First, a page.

By Cheryl Higley
September 30 - that date is the established best practice for snow and ice management companies and their property manager clients to finalize contracts for the coming season. The earlier the contracts are awarded the better, since it gives the snow company the chance to properly plan service and allocate resources and labor.
According to this year’s State of the Industry survey, however, only 35% of respondents reported having at least 75% of their contracts finalized by September 30. What’s the holdup? Nearly 60% indicated the property/facility management procurement process isn’t allowing them to achieve the benchmark. How can the industry move the needle to bring both sides closer to the end goal?
RM Landscape President Rick Lemcke and Gallina Development Corp. Special Projects Manager Anna Marie Finnegan have worked together for 20 years. We asked them to reflect on their experiences to understand the dynamics of the property manager-snow professional relationship and what it takes to build successful partnerships.
1. Don’t slow the process.
Based in Rochester, NY, Finnegan manages more than 2 million square feet of commercial real estate. She requires all-inclusive, seasonal contracts and says she meets the industry contract award benchmark by requiring all pricing by August and having all contracts out the door by the end of September so service can start November
Just as contractors need their property managers to help them meet that September deadline, the reverse is also true.
“Sometimes they’ll hold me up because they’re still waiting to find out what their salt will cost. Or, if we’ve had a good experience with someone and want to reward them with more work, they’ll put me off until they hear back from other prospects,” she says. “That means something on their end isn’t structured correctly.”
2. Know your limitations.
Not every snow company is equipped to service the FM/PM sector; those who don’t have the capacity and structure to manage these contracts will likely fall short.
“Sometimes contractors will bite off more than they can chew,” Finnegan says, adding she has learned the hard way. “We had a contractor who had worked for us in the past and wanted to expand. We thought they had the equipment but when it came time to plow, the equipment wasn’t available to us and they put a sub plowing for the first time ever on the site. Needless to say, it didn’t end well.”
Lemcke says site-specific equipment allocation is a key differentiator for RM Landscape and reassures his clients that their sites will be properly serviced.
“Our equipment is site specific to do that job. If there is a big event, that equipment isn’t going to get shifted somewhere else unless we get an OK that we can move after we’re caught up,” he says.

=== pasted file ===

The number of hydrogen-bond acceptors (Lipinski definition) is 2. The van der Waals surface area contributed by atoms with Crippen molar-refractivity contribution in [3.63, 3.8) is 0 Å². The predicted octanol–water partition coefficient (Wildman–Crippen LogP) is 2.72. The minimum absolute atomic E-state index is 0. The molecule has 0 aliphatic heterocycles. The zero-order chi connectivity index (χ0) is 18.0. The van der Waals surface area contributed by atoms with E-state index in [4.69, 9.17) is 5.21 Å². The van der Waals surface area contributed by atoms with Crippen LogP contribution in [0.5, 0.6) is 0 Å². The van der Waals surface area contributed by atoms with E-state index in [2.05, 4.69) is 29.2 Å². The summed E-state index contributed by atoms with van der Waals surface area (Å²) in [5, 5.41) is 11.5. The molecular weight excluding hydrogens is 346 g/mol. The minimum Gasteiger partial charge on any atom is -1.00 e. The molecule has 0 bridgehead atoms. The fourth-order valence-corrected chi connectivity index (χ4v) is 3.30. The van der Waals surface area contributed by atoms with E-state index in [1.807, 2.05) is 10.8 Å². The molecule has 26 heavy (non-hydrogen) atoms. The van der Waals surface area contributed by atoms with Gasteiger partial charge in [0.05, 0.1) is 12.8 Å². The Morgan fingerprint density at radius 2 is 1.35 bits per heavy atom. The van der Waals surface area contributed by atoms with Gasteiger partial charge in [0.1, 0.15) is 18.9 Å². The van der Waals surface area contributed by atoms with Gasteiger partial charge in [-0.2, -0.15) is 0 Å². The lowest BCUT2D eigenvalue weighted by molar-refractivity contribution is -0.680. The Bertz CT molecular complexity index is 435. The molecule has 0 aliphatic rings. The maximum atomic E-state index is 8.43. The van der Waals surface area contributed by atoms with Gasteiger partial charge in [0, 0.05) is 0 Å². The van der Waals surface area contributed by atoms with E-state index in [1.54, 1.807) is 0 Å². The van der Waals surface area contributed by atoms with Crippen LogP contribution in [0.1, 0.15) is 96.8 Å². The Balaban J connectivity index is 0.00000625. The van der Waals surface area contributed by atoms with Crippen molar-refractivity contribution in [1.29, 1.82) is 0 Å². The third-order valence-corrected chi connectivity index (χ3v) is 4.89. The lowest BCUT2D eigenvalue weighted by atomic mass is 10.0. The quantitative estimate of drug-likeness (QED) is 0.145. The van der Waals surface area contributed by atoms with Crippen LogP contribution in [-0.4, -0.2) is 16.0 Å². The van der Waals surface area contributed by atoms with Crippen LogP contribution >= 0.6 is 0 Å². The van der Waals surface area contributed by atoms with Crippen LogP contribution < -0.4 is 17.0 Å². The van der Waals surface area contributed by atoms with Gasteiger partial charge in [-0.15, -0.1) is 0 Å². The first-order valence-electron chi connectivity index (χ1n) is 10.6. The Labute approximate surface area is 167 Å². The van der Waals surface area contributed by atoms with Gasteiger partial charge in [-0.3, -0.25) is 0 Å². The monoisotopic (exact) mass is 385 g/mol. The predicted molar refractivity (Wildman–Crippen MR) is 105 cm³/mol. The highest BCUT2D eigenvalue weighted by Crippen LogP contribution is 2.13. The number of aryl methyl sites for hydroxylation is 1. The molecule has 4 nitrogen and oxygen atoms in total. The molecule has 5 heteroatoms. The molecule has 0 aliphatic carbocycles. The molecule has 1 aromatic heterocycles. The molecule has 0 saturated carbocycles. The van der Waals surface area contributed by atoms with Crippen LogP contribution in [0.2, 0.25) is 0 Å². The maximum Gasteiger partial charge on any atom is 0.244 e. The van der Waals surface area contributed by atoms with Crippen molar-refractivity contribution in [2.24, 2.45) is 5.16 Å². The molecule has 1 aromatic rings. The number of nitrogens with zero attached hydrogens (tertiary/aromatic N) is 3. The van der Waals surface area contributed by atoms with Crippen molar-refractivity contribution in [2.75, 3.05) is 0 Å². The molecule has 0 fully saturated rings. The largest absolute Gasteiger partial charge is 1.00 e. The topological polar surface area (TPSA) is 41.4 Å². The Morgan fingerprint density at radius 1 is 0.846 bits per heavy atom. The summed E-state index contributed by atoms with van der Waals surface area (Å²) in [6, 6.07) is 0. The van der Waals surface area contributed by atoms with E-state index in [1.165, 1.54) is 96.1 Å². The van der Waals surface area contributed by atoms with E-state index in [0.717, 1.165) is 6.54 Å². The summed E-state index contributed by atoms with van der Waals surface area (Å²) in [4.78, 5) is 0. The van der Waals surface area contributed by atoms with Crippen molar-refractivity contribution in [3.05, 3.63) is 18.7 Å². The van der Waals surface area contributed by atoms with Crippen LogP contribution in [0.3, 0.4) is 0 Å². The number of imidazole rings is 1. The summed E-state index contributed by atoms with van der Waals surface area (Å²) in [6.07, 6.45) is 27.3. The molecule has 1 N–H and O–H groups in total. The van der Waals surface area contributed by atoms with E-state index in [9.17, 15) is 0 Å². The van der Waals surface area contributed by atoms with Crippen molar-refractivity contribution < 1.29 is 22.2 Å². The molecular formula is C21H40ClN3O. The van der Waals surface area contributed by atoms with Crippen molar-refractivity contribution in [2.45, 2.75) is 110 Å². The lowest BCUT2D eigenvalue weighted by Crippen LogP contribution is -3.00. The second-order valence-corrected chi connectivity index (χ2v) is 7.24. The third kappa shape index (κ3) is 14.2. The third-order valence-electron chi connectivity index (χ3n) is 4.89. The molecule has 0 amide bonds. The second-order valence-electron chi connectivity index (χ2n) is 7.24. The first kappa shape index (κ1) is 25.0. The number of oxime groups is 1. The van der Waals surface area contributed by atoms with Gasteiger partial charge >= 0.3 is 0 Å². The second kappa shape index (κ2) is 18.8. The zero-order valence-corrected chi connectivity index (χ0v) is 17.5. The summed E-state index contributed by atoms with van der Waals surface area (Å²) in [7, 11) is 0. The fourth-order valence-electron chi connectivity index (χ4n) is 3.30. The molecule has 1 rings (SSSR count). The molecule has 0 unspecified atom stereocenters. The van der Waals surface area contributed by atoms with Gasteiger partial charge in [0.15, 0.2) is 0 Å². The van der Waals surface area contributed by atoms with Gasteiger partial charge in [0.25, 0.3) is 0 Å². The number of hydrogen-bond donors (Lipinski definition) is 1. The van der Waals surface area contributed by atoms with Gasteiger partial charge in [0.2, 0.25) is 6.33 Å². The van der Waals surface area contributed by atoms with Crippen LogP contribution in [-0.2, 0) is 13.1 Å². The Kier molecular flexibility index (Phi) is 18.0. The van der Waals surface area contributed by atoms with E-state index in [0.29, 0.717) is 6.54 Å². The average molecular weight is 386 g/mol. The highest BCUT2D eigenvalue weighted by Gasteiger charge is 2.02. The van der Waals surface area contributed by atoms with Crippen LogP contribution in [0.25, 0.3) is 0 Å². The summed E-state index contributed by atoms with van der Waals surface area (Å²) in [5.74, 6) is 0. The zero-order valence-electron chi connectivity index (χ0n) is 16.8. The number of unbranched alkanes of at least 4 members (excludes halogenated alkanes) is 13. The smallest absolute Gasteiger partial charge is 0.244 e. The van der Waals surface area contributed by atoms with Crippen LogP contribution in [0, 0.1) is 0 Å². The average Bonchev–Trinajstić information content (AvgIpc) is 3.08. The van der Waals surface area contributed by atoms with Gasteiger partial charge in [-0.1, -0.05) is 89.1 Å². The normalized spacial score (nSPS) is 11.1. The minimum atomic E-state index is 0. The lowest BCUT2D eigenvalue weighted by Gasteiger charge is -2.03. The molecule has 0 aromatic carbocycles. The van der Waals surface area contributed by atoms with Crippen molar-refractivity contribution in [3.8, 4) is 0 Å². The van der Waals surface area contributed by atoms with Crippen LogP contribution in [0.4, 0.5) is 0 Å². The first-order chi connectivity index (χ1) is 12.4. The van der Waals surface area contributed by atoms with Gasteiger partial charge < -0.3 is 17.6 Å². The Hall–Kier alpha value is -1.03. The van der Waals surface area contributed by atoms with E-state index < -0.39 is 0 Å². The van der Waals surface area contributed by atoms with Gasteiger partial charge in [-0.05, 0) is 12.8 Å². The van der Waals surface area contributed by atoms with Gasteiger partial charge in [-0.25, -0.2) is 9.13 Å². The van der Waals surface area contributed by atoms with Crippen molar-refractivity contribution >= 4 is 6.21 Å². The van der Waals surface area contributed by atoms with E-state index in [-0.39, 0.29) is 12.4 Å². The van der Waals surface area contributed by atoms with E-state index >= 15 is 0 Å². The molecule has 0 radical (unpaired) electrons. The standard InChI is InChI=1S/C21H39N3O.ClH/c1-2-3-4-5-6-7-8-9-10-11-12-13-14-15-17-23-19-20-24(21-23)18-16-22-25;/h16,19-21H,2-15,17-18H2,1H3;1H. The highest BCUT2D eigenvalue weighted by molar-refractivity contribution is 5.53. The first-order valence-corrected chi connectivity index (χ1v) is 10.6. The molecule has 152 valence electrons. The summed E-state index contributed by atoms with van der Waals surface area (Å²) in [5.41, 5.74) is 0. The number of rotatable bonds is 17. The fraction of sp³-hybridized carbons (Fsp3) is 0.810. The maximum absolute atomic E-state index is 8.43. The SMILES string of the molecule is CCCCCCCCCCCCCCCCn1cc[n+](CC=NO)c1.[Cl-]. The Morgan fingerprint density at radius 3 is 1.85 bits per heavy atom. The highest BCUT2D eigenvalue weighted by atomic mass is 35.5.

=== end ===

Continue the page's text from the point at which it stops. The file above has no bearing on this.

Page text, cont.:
3. Build trust.
Both agree that long-term relationships established on excellent service and mutual trust is the No. 1 key to working in the snow and ice management sector.
“As you build those relationships, it makes the process a lot easier. I know who has the equipment, the manpower, etc., to do what I need based on what the contract requires,” Finnegan says, adding that she has established a roster of snow professionals she relies on, which allows her to mostly bypass the request for proposal process.
Lemcke says close to 80% of RM Landscape’s contracts are multiyear contracts servicing major retailers and Fortune 500 customers. Whenever possible, they work as the year-round exterior service provider so they have familiarity with the property and better understand the client’s needs.
“We find that 90% of our clients, including Gallina, respect our industry and realize that they are investing in the service we provide and that we are not a commodity. That matters. We have serviced one of our clients for 38 years; to be able to build a rapport like that is immeasurable,” he says. “When an FM or PM gets the reputation of being driven by quality instead of cost, it just keeps rolling for them. The more snow professionals can educate the true cost of doing business in snow and ice, the better the industry will be for everyone.”
FM/PM contract details
RM Landscape President Rick Lemcke has been in business for 45 years and as the company’s snow commander has worked extensively in negotiating contracts with property/facility managers. He offers the following warning signs for companies who consider bidding on FM/PM contracts:
Triggers: RFPs (requests for proposals) that include high service triggers should raise a red flag. That delay in service may save the FM/PM money but it puts contractors behind in storm management.
RFP Timing: RFPs that surface in October and November should be viewed cautiously. “If they’re shopping snow in October, they don’t have a clue. They’re shopping price,” Lemcke says. “We might consider a last-minute RFP if it borders one of our sites, but we would never consider a standalone situation in October or November.”
Insurance Requirements: Professional property managers know how expensive insurance is for contractors to obtain. If they’re asking for $500,000, be wary. “Some of our contracts require $6 million to $10 million. When they’re asking for that much coverage, they know what we have to invest in and what it’s going to take for us to provide service.”
State of the Industry 2017
- 35% - Respondents who stated 75% of their new or renewing contracts for the 2016-17 season were signed by September 30.
- 58% - Respondents who stated the No. 1 reason prohibiting them from achieving the industry benchmark was the property management procurement process.
Cheryl Higley is editorial director for SIMA/Snow Business. Email her at Cheryl@sima.org.